If your blood glucose has been high, you may need to avoid
     -  concentrated sweets.

Limit the amount of caffeine and spicy and gas-forming foods that you eat. These foods stimulate the pancreas.

If you are suffering from a lack of vitamin b12, make sure you discuss it with your doctor and get some supplements.

Information gathered from different pancreatitis suffers:

Letter 1.

  • No gas producing or spicy foods. 
  • No fat period. no fried foods (don't digest it well) 
  • Lay off all dairy for at least 3 weeks, and introduce it back slowly 
  • I had diabetes during, so I off all sugar and carbs 
  • No soda, diet or otherwise, stick to water as much as possible or decafe 
  • No juices, stick to fruit and veggies in mother natures packaging. 
  • Steam the veggies 
  • No red meat for a month, then stick to no more than 3 times a week. 
  • no heavy starches _baked potato etc, for a couple of weeks and then slowly introduce them back 
  • Say good bye to bacon, and sausage - fatty meat (or go turkey)

Letter 2

Plain bread with sliced turkey and a little mustard (maybe try a little light mayonnaise) seems to be the best food I can eat lately. Also apple juice is wonderful. I can eat about half a sandwich in one day, and a couple glasses of juice.

Letter 3

No bacon, corned meat, sausages or minced beef as these all have fat. I also had no dairy products except for yogurt. I don't drink alcohol or tea or coffee, so it wasn't hard to drink water with slices of lemon in it which was usual for me.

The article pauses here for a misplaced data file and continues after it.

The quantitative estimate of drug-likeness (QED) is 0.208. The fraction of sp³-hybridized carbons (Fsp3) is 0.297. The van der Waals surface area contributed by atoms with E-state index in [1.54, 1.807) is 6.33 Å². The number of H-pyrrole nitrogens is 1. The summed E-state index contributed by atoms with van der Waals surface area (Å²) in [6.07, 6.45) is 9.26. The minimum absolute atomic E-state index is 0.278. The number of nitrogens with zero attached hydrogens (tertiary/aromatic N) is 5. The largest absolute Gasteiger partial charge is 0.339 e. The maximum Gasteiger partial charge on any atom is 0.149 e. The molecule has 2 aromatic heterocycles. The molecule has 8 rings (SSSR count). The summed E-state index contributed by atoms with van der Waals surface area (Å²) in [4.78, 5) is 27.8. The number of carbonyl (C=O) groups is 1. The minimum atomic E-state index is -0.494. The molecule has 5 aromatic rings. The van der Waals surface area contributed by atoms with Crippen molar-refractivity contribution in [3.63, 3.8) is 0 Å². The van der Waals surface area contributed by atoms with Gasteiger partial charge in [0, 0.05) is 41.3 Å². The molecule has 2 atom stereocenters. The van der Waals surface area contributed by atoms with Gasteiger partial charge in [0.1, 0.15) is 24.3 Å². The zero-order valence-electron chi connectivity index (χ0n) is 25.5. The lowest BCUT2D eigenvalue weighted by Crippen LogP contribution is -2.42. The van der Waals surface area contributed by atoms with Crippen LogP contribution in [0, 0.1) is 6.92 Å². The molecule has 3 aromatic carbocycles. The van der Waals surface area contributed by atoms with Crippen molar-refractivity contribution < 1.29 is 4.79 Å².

I have found this diet useful. Wholegrain bread, no margarine or butter (I used pickles, mustard or low fat dressing instead) but you can have salad, tomatoes, gherkins or chicken, turkey, salmon, cucumber etc sandwiches. For potatoes, I put mint sauce on them instead of butter, ate coleslaw (try to drain off the dressing as much as possible).
I ate lots of cooked tomatoes and onions, chicken and vegetable soup, kumara (sweet potato) and pumpkin soup, fresh fish and fresh vegetables and most fruit. I also drank a little apple juice and ate low fat yoghurt. I was never hungry as I ate small amounts and often with lots of water. I didn't eat canned food as they have preservatives etc in them, but did add soup mixes to my soups to add flavour.

the secret is to eat very small meals (like half a slice of toast), wait 20 minutes then see if you are still hungry.

Letter 4

Talking with the nurses they have said that sugars like in applesauce may also irritate it but i have found if i eat small portions and often it doesn't hurt so bad.

My diet is kinda like this:


  • toast with jelly or cream of wheat, or instant oatmeals, apple cinnamon is good 
  • morning snack 
  • rice cakes with apple sauce 
  • grapes, or an apple sliced up 
  • lunch 
  • bread with mustard, or fat free ranch dressing with turkey and cucumbers